Tampons...aii! They can seriously be so intimidating. You are putting a foreign object straight up your vagina after all. There’s fears over losing tampons up there or experiencing TSS (Toxic Shock Syndrome). It’s really no wonder that it can take awhile for us to feel comfortable using them. But never fear!! Tampons are really not that space alien rocket that they look like.
Big yays for using tampons
There are TONS of perks that make tampons one of the most popular options out there. Since they’re inserted in the vagina, they prevent the messiness that is sometimes experienced with using pads, especially for those of us with heavy periods. Tampons also make swimming easier. Yay! For leaping into the deep-end and not worrying about your pad staying in place! ! (Although if this does happen, we promise that you’re life isn’t over)
But how does it get in there?
If it’s your first time using a tampon, try inserting one when you’re not in a rush. The magic word is: “RELAX!” Stress makes your vaginal muscles contract which means that insertion becomes even harder. When you’ve got some time at home, make yourself comfortable, light a candle (kidding, but not really) and check out Blume’s article on “Everything You’ve Ever Wanted to Know about Tampon Applicators” [link]. s . If you’re still feeling stressed, take a look at some of those fancy inside diagrams available on google that indicate proper placement. Feel free to also chat with a trusted friend or adult! I’d love to meet the person who put in their tampon the first time just easy breezy… It’s normal to take awhile to figure it all out.
Tampon safety (because harming our bodies isn’t kind)
The key to tampon safety is to remember when you last changed your tampon and when you need to replace it. Write the time down on a piece of paper or set an alarm on your phone if you’re the forgetful type. TSS is a rare but serious bacterial infection; about one out of 100,000 women are diagnosed with it. TSS can affect people of all genders. Also, ,TSS is not really caused by the tampon itself (myth busted!) but by leaving it in for too long and allowing bacteria to build.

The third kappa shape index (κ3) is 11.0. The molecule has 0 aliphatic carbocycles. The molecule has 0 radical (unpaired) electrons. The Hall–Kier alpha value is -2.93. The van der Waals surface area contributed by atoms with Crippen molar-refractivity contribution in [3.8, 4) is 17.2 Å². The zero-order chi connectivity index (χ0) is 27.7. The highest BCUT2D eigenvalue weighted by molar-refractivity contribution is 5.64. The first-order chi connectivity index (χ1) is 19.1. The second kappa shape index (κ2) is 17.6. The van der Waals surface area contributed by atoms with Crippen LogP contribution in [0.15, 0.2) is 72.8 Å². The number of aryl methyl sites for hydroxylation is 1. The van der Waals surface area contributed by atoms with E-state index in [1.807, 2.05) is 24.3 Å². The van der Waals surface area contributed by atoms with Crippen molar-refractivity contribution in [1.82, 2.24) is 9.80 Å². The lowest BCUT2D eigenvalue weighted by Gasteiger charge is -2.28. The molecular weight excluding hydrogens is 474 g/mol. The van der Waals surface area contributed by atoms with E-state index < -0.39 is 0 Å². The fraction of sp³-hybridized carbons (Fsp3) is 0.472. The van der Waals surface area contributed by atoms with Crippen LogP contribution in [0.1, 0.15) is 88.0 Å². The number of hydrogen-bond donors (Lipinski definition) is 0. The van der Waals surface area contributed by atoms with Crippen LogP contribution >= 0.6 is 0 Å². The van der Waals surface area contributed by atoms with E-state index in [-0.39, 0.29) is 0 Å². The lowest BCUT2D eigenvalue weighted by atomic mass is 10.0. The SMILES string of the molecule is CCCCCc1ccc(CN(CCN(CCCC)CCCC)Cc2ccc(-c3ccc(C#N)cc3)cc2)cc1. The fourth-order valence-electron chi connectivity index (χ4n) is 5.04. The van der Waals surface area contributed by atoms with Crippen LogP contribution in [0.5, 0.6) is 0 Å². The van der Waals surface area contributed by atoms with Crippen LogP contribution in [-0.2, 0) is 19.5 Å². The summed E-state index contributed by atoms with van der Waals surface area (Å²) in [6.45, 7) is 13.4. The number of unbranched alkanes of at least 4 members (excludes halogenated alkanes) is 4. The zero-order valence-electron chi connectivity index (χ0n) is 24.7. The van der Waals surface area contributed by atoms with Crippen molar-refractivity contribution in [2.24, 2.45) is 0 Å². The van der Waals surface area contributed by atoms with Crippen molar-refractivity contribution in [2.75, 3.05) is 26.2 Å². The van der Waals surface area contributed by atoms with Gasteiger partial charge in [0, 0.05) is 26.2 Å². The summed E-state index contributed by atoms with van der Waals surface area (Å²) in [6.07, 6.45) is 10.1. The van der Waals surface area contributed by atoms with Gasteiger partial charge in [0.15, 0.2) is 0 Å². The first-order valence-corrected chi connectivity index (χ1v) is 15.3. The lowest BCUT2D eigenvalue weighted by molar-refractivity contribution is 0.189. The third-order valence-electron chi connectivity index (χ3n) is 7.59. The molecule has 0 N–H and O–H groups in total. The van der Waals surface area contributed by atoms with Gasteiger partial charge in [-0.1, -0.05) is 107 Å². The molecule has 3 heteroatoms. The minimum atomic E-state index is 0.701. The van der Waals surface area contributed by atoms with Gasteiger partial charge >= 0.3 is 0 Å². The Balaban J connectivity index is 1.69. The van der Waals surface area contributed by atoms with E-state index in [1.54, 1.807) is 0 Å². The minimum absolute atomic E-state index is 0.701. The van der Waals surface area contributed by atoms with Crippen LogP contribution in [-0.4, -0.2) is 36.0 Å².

To lower your risks of TSS it’s important to practice good hygiene: wash your hands before and after insertion, try to use the lowest absorbency tampon you can, and change your tampon every 4-6 hours. But should I change it before then? You’ll know if it’s ready to change before 4 hours if it starts leaking or comes out easily with a slight tug of the string. If you decide to have sex on your period (there’s literally no rule that says you can’t have sex on your period), don’t keep your tampon inside. That may seem obvious but a lot of things can happen in the heat of the moment (keep it safe #BlumeBabes).
But what’s in my tampon?
Major drugstore brands aren’t actually required to disclose ingredients that go into tampons (kind of rude if ask me) – it’s odd to even think of tampons as having an ingredients list. Most tampons use chemicals such as dioxins, a chemical that’s produced as a by product of bleaching the cotton used for the tampon. Now there’s nothing wrong with using cotton in tampons.Cotton is an absorbent, reliable and natural material. The issue is what’s being used to make that cotton look attractive and “white” (sigh! Like brown bodies, cotton is also beautiful when brown). That’s why Blume provides you with 100% organic and natural cotton tampons. Since the vagina is one of the most absorbent parts of our bodies, we want to empower you with the choice to treat it right.
Maybe you already prefer using tampons during your period. If you’re looking into some alternatives that still let you keep them as your go-to, consider subscribing to Blume’s cotton tampons and pads. Subscribing means you’ll be period prepped, any time and anywhere.